Say what you want about the South Florida Speaker Series, a succession of three lectures by famed politicos, but you've gotta admit, it's reasonably fair and balanced. It ends May 2 with a speech by splotchy Fox News blowhard Bill O'Reilly; on March 14, it features a speech by New York City ex-Mayor Rudy Giuliani. And to begin the whole thing, Bill Clinton, the last elected president of the United States, gives his take on things this Sunday.
In case you've been hiding in a spider hole for the last dozen years or so, Clinton was the paradoxically popular-yet-hated 42nd president of the country. Clinton actually accomplished many things that would make conservatives proud. He ended much of the federal welfare system, reversed the deficit, and trimmed unnecessary federal employees. But hating Clinton became a bankable commodity. Rush Limbaugh is only the first example of turning Clinton-hatred into profitability. To a lesser degree, and in the lurid light of sex scandals, the entire national media cashed in on tarring the president. Bizarre claims loomed in the shadows of every quasi-scandal, and they would be reported in a sort of media food chain: the American Spectator reports on the Clinton "body count" (the far right's tally of his alleged murder victims), which in turn makes the Wall Street Journal mention it, which in turn sends it into the mainstream. The whole mess, backed from on high by conservative gazillionaires such as Richard Mellon Scaife, has been covered often in books such as Sidney Blumenthal's The Clinton Wars and David Brock's Blinded by the Right.
So what can Clinton tell us about this year's election? He certainly seems to have been overshadowed by the latest cults of personality, such as Howard Dean and Wes Clark. Even contemporaries like Al Gore have stepped past Clinton and further into the limelight by endorsing current Democratic candidates. But at the very least, Clinton can relate one important fact: that anyone in Washington, no matter how powerful or popular, can be torn to shreds by the politics of personal destruction -- or as they call it in D.C., "sport." Clinton's lecture takes place at the Office Depot Center (1 Panthers Pkwy., Sunrise) at 2 p.m. Tickets cost $46.50 to $251.50. Call 954-835-8000. -- Dan Sweeney
Nova Southeastern University Sharks Volleyball vs. University of Tampa Spartans Womens Volleyball
TicketsSat., Nov. 18, 2:00pm
Top Gun Cheerleading
TicketsSun., Nov. 19, 10:00am
Miami Dolphins vs. Tampa Bay Buccaneers
TicketsSun., Nov. 19, 1:00pm
Miami Heat vs. Indiana Pacers
TicketsSun., Nov. 19, 5:00pm
Dance from the Far East
In 1994, the Lily Cai Chinese Dance Company opened for the Grateful Dead in Oakland, California. That must have been a real trip for all the acid-gobbling hippie dippies in the crowd. The next year, the company performed for the United Nations' 50th-anniversary celebration in San Francisco, just proving they're equal-opportunity dancers. Founder, dancer, and choreographer Lily Cai has been a prominent member of the Bay Area dance community for more than 20 years, and her integration of Chinese traditional dance with Western ballet and modern dance infuses the performances of the troupe. Now the Lily Cai Chinese Dance Company makes its way to the East Coast for a performance at Palm Beach Community College's Duncan Theatre (4200 S. Congress Ave., Lake Worth). From ancient court dances of Chinese dynasties to sultry jazz numbers, the dancers incorporate sensual movements with props for a night that's more intoxicating than opium and just about as addictive. And that's no ancient Chinese secret. Check out the Lily Cai Dance Company at 8 p.m. Tickets cost $25 to $35. Call 561-868-3309. -- Audra Schroeder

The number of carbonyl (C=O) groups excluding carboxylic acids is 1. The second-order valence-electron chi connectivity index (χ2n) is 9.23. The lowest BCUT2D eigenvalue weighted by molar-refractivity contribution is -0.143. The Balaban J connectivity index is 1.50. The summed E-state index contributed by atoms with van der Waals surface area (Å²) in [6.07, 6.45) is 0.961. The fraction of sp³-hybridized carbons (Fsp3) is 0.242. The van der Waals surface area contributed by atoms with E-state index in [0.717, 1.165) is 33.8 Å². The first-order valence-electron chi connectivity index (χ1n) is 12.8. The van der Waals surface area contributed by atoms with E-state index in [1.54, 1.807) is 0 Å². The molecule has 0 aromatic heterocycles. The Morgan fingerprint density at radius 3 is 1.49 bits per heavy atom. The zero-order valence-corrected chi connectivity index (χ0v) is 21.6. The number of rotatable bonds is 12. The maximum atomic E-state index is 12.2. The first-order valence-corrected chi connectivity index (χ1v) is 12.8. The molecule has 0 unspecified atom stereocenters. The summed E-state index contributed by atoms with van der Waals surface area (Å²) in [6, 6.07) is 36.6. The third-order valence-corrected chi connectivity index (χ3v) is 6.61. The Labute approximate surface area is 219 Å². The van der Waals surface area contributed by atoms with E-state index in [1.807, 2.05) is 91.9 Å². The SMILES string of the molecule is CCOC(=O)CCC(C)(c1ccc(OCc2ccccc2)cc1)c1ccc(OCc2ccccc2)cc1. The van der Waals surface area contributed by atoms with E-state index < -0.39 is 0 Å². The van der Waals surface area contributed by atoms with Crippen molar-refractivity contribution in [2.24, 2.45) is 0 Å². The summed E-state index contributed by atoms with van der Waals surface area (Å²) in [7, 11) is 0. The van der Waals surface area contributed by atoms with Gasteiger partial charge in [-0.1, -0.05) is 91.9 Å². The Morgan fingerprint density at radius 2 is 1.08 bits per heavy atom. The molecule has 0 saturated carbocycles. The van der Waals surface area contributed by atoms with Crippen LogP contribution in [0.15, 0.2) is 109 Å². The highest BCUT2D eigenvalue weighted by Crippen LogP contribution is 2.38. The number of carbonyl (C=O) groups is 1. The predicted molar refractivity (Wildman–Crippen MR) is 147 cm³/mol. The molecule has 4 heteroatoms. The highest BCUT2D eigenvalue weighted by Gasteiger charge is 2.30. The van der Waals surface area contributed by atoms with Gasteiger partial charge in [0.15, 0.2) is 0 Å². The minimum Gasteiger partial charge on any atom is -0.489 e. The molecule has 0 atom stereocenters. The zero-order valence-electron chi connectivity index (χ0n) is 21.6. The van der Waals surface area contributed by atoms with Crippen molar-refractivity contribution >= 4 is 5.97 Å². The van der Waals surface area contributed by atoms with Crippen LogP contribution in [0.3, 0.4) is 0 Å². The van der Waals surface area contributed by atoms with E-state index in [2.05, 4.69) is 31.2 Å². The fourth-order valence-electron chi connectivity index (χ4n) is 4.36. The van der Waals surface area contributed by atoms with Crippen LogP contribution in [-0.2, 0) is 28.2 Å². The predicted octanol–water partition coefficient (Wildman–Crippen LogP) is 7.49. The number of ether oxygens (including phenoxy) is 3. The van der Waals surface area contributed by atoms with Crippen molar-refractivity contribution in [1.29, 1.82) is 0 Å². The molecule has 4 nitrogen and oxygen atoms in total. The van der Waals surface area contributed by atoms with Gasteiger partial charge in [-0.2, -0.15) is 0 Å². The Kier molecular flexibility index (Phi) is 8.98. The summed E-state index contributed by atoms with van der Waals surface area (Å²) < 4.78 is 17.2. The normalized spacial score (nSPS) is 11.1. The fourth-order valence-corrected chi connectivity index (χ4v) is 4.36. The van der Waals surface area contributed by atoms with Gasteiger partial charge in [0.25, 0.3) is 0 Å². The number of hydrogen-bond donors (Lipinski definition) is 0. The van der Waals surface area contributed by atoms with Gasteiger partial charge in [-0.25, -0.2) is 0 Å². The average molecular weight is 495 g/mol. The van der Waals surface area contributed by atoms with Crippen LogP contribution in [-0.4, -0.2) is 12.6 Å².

Hey! You got Jews in my Egypt!
You'd think what with the slavery and all, ancient Jewish people would have been loath to return to Egypt after Moses led them into their biblical promised land. But during the first Diaspora, the result of Jerusalem's destruction in 586 BC, that's exactly what many of them did. It had been 800 years since the time of Moses, give or take a couple of decades, and upon their return, they became integrated into Egyptian society instead of enslaved. It was a different world, after all -- the Egyptians were themselves subjects, in this case of the Persians. The Greeks were poking around, getting ready for a few hundred years of Mediterranean dominance. Amazingly, the tale of one Jewish family in this culturally diverse ancient world has survived on eight scrolls. "Jewish Life in Ancient Egypt" showcases these pieces of papyrus, along with artwork and artifacts that correspond to the proper time and place. The exhibit is on display at the Norton Museum of Art (1451 S. Olive Ave., West Palm Beach) from Saturday, January 24, through April 4. Call 561-832-5196. -- Dan Sweeney
Ride the Dragon
Geez, it's a busy month for Asian cultural events. If you missed the Japanese new year festival at Morikami Museum a few weeks ago, don't fret. Yes, it's yet another Year of the Monkey celebration, but just to mix things up a bit, this one is titled Dragonfest. That's because the Palm Beach Zoo (1301 Summit Blvd., West Palm Beach) is ringing in the Chinese new year with dragon dancers, live music, acrobats, martial arts demonstrations, live animal shows, and traditional Chinese folktales and poems by Mandarin Mom. For the more erudite visitors, there will be performers from the Florida Kung Fu Academy and lectures from the Chinese Culture Association of South Florida and the Chinese Association of Science, Economy, and Culture. Kick off the new year starting at 10 a.m. The event is free with zoo admission and open to all ages. Call 561-533-0887. -- Audra Schroeder
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